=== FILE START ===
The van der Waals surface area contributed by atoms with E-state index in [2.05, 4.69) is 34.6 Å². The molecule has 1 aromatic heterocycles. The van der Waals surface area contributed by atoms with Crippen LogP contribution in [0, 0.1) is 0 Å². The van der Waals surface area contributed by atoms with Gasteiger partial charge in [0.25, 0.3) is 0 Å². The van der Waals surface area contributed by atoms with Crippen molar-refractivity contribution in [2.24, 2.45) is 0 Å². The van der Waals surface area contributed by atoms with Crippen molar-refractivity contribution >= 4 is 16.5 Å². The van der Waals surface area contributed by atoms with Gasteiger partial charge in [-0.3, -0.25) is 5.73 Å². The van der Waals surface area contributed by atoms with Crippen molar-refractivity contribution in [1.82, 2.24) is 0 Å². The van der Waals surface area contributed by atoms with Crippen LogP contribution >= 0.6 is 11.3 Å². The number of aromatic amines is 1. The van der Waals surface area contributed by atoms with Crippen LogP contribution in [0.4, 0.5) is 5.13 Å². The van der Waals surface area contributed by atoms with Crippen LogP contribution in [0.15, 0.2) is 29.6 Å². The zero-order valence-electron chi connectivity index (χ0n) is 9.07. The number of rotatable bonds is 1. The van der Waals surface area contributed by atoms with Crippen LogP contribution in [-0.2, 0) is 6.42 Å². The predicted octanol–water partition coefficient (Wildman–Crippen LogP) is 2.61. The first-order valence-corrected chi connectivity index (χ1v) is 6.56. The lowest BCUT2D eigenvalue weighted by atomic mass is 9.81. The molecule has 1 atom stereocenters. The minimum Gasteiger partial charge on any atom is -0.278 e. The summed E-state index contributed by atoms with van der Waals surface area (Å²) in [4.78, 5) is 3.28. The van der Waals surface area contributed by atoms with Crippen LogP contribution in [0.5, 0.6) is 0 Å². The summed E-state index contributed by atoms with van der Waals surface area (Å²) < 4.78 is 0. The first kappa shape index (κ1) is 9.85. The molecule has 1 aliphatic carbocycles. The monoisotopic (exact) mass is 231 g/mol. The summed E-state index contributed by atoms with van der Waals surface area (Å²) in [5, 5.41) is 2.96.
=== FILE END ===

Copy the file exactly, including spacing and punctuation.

The van der Waals surface area contributed by atoms with E-state index in [2.05, 4.69) is 34.6 Å². The molecule has 1 aromatic heterocycles. The van der Waals surface area contributed by atoms with Crippen LogP contribution in [0, 0.1) is 0 Å². The van der Waals surface area contributed by atoms with Gasteiger partial charge in [0.25, 0.3) is 0 Å². The van der Waals surface area contributed by atoms with Crippen molar-refractivity contribution in [2.24, 2.45) is 0 Å². The van der Waals surface area contributed by atoms with Crippen molar-refractivity contribution >= 4 is 16.5 Å². The van der Waals surface area contributed by atoms with Gasteiger partial charge in [-0.3, -0.25) is 5.73 Å². The van der Waals surface area contributed by atoms with Crippen molar-refractivity contribution in [1.82, 2.24) is 0 Å². The van der Waals surface area contributed by atoms with Crippen LogP contribution >= 0.6 is 11.3 Å². The number of aromatic amines is 1. The van der Waals surface area contributed by atoms with Crippen LogP contribution in [0.4, 0.5) is 5.13 Å². The van der Waals surface area contributed by atoms with Crippen LogP contribution in [0.15, 0.2) is 29.6 Å². The zero-order valence-electron chi connectivity index (χ0n) is 9.07. The number of rotatable bonds is 1. The van der Waals surface area contributed by atoms with Crippen LogP contribution in [-0.2, 0) is 6.42 Å². The predicted octanol–water partition coefficient (Wildman–Crippen LogP) is 2.61. The first-order valence-corrected chi connectivity index (χ1v) is 6.56. The lowest BCUT2D eigenvalue weighted by atomic mass is 9.81. The molecule has 1 atom stereocenters. The minimum Gasteiger partial charge on any atom is -0.278 e. The summed E-state index contributed by atoms with van der Waals surface area (Å²) in [4.78, 5) is 3.28. The van der Waals surface area contributed by atoms with Crippen LogP contribution in [0.5, 0.6) is 0 Å². The summed E-state index contributed by atoms with van der Waals surface area (Å²) < 4.78 is 0. The first kappa shape index (κ1) is 9.85. The molecule has 1 aliphatic carbocycles. The monoisotopic (exact) mass is 231 g/mol. The summed E-state index contributed by atoms with van der Waals surface area (Å²) in [5, 5.41) is 2.96.